We all know that to minimize the impact of global climate change we need to drastically reduce our combustion of fossil fuels. We can do that in a number ways including: increasing our use of renewables for electric power generation, moving to some other way of powering our automobiles, and embracing the use of systems thinking as we design our infrastructure moving forward. What I like about today’s story is that it combines all three of these.
The story is about a three-way partnership between IBM, Honda, and Pacific Gas & Electric to facilitate smart charging of electric cars in a way that makes maximum use of an increasingly smart grid for both distribution of power to customer and storage of transient power from renewables.
The aim of this partnership is to make electric vehicle charging, a simple, straightforward process with a reliable charging source and a stable infrastructure.
After all, ushering electric vehicles into a gas vehicle world could be a classic chicken and egg problem. No one would buy a car if there was no place to charge it and no one would invest in a charging station if there were no vehicles out there.
Fortunately, several large players in both private and public sectors, including the State of California, have stepped forward instead with an “if you build it, they will come,” mentality.
IBM has become a major player with their Smarter Planet initiative, acting as a kind of central nervous system, facilitating interactions between diverse entities and thereby enabling systemic efficiencies. In this case, they will provide an intelligent interconnection between drivers, their vehicles (with their current battery charge levels), with the power grid (and its current capacity level), multiplied by many vehicles. According to their info-graphic there will be approximately 2.9 million electric vehicles on the road five years from now.
The whole process will be performed in the cloud, where both grid and vehicle data will be combined to produce a charging schedule. The schedule is then immediately communicated back to the vehicle, giving the driver his optimal choices. Presumably, if the driver selects a different schedule, he might have to pay a higher rate.In this way, the electric vehicles in a given utility’s service area can combine to form one giant battery, that could be used to capture and store power from transient renewables, while at the same time, allowing the utility a certain amount of leeway in managing demand, since many, if not most customers will have enough flexibility in their day to accept the recommended charging schedule, which will be steering them away from periods of peak load. Of course, for this to work, the customer will also need to know how soon he would need the car and how far he would need to go.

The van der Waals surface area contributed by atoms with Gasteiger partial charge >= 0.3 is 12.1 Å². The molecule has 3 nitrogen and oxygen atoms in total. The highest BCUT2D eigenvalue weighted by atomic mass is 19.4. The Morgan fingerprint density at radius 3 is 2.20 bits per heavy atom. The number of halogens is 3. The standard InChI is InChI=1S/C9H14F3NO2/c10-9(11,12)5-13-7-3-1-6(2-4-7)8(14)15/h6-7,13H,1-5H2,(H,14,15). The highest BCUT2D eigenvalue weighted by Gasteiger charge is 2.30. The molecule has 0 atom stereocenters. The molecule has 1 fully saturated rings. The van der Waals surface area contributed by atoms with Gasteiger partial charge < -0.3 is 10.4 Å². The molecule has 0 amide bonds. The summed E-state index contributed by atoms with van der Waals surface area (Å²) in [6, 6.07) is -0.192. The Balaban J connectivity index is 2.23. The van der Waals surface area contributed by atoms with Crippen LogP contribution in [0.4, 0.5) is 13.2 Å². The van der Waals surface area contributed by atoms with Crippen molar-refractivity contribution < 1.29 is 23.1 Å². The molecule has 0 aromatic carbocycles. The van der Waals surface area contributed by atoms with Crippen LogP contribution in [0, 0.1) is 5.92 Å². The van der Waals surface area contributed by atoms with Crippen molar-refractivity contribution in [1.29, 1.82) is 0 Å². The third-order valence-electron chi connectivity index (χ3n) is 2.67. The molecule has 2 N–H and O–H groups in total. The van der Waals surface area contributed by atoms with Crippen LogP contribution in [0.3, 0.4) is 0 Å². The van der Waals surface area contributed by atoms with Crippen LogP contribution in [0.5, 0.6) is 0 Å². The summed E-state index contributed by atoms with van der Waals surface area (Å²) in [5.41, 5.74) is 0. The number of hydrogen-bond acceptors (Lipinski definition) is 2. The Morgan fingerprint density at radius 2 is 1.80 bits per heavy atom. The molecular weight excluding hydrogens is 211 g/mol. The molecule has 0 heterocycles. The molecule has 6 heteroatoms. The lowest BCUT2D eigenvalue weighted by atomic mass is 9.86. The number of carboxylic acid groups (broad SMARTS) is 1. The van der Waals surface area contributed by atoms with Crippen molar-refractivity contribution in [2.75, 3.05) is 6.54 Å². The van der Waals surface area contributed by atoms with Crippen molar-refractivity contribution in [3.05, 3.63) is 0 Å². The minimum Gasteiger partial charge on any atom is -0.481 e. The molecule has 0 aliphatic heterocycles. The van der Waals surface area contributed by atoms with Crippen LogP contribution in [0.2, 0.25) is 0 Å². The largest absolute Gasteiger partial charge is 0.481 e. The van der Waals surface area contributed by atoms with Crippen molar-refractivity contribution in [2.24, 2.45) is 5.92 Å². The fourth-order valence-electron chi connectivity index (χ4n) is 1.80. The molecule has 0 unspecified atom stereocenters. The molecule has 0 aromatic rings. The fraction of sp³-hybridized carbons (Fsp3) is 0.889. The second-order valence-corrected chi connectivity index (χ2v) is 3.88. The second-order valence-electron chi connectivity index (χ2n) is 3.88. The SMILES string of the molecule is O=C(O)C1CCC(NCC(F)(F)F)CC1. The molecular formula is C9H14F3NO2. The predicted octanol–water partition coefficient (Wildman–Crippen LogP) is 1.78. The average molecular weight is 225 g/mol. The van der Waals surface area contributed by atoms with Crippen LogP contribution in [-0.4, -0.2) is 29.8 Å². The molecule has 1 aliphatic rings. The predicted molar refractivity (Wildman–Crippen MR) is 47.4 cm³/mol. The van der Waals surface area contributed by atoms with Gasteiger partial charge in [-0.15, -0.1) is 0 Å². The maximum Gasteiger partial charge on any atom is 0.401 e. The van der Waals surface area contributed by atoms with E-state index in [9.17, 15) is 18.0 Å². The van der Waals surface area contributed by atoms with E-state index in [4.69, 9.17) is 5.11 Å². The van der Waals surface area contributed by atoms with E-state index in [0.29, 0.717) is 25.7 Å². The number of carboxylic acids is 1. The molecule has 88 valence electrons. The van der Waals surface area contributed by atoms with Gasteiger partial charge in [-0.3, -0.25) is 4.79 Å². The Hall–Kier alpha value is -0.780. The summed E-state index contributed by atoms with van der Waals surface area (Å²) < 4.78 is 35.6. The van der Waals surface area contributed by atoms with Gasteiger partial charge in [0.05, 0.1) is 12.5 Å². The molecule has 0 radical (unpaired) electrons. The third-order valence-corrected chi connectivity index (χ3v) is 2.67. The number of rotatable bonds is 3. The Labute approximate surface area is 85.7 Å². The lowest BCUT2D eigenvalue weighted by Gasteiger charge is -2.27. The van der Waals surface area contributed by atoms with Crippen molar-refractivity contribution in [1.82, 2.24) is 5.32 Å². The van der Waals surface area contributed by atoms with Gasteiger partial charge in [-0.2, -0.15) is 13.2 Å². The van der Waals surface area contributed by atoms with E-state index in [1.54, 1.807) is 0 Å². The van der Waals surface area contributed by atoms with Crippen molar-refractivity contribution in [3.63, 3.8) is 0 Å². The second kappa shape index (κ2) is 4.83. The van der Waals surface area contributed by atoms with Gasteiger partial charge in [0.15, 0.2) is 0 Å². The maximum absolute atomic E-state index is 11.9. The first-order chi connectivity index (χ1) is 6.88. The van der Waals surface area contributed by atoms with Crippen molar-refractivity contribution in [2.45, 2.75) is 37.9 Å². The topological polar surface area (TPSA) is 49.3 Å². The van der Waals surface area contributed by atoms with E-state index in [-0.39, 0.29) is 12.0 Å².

There is a bit of a tradeoff here with electrics under this scenario, since you won’t necessarily be able to literally jump in your car at any time and just take off. One can imagine a situation where one might need to respond to an urgent, but unexpected occurrence. That would suggest that EV owners would always want to maintain at least some minimum charge level at all times, even if that means paying a little extra for peak time service.
The enclosed video demonstrates a similar program being piloted by IBM in Europe with Swiss utility EKZ.
[Image credit: ibm_media: Flickr Creative Commons]
RP Siegel, PE, is the President of Rain Mountain LLC. He is also the co-author of the eco-thriller Vapor Trails, the first in a series covering the human side of various sustainability issues including energy, food, and water in an exciting and entertaining format. Now available on Kindle.
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